Alhambra Source’s recent story about the final results of an Alhambra City Council election caused a debate among our readers. Not about the election or the candidates, but about our coverage. Paul Wong’s story about moving to China as an American-born Chinese also got readers talking, with issues of identity and race peppering the conversation.
Immigration attorney Elizabeth Salinas challenged incumbent Dr. Steven Placido to the fourth district Alhambra City Council seat. Our story about Placido beating Salinas by a closer margin than we had previously reported had a few readers saying we were slanted toward the newcomer.
“Get over it,” wrote Big Steve. “She still lost, the better candidate won. Even though this supposedly ‘community news’ oriented blog slanted in her favor and supported her every chance it got. That not ‘news’ thats bias.”
George agreed. “Yeah, no bias right?" he wrote. "Almost every liberal news source will have a political slant, including the Alhambra Source! Like what Big Steve said… GET OVER IT!!!”
But some readers defended the Source. “I personally don't see the bias. According to several articles during the election cycle, Dr. Placido chose not to respond to inquiries by the Alhambra Source,” Dan Bednarski, who maintains his own blog Alhambra 123, wrote. “Moreover, the Alhambra Source is a community supported and community operated news organization. If you see bias toward one direction, then get involved to help right the ship.”
Salinas even chimed in, thanking her supporters and saying that Alhambra Source never endorsed her candidacy. “The Alhambra Source, through its community blog allows for something that we can’t get from our local government: the free flow of ideas and dissent, quintessential to any democracy. I find it pretty funny that anyone would accuse Alhambra Source of bias in its coverage of the election,” Salinas wrote. “I will continue to use my voice and am grateful that Alhambra Source provides a forum for ALL voices.”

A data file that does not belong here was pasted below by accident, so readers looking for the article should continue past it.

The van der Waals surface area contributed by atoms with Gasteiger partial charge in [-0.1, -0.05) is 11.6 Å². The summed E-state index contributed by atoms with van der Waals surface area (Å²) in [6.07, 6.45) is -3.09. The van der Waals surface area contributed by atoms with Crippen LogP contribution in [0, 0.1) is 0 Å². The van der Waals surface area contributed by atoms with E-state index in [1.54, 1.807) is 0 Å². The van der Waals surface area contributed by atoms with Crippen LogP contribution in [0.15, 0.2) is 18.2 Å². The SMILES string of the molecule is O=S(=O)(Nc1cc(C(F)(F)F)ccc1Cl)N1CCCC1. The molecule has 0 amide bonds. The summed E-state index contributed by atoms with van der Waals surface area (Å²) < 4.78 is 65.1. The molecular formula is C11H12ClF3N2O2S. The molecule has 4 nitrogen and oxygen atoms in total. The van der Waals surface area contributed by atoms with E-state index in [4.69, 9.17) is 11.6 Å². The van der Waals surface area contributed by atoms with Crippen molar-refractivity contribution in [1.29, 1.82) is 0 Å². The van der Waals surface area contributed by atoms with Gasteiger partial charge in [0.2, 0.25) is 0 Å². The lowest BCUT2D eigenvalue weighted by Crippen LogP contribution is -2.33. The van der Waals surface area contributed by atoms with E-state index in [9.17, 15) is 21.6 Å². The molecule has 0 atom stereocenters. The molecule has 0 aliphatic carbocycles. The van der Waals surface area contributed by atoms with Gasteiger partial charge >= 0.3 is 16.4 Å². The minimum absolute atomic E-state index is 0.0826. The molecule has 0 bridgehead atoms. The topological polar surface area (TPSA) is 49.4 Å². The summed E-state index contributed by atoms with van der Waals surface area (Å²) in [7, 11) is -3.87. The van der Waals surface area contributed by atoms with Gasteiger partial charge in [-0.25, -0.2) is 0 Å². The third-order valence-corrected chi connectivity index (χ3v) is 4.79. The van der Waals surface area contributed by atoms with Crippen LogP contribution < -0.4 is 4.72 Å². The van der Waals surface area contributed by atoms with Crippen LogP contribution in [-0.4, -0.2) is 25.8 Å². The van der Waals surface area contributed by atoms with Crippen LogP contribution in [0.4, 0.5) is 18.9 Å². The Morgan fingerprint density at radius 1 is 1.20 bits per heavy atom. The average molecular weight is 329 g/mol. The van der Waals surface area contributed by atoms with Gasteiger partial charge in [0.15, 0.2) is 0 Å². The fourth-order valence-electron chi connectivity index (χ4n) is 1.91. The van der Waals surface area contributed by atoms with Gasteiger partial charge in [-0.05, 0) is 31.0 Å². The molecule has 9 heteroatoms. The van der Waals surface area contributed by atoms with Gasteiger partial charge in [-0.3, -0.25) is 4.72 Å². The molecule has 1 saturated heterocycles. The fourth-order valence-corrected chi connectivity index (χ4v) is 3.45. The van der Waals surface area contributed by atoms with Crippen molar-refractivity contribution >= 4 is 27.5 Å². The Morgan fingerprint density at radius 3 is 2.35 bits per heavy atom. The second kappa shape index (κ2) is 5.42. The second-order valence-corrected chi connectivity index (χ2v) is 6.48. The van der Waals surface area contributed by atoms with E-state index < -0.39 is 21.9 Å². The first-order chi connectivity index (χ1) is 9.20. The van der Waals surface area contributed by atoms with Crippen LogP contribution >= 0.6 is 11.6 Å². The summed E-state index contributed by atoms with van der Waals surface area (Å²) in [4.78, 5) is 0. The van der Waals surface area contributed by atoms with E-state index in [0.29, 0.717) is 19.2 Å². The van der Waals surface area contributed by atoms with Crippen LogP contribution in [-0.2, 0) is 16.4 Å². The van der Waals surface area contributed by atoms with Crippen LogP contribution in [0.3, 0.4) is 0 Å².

Wong’s story about the challenges he faced moving to China as an American-born Chinese (ABC) — not speaking the language, not fitting in, and questioning his identity — also triggered comments. One reader was so disappointed that Wong wasn’t better able to adapt in China, he even blamed Wong's parents. “This is so, SO depressing. You should be mad at your parents,” SinoSoul wrote. “In fact, maybe it's time to send the infant to Beijing for a year or so.”
Another reader seemed to relate to Paul’s issues with his identity, arguing that it was different than other Asian immigrant groups. “Aaaah yes, the non-defined ABC identity,” Willard wrote. “There is no all-encompassing Chinese American narrative, unlike Korean, Japanese, or even Vietnamese. We have no real shared values or experiences other than being cheap. We are a group far too large, diverse, and dispersed. This leads to identity issues far more complex (notice I did not say difficult) than the identity crises of other Asian groups.”
A third reader, who happens to be an Alhambra Source Community Contributor, simply expressed gratitude for the story. “Welcome back Paul and thanks for the interesting take on returning to the mother land,” Michael Lawrence wrote. “Very good read.”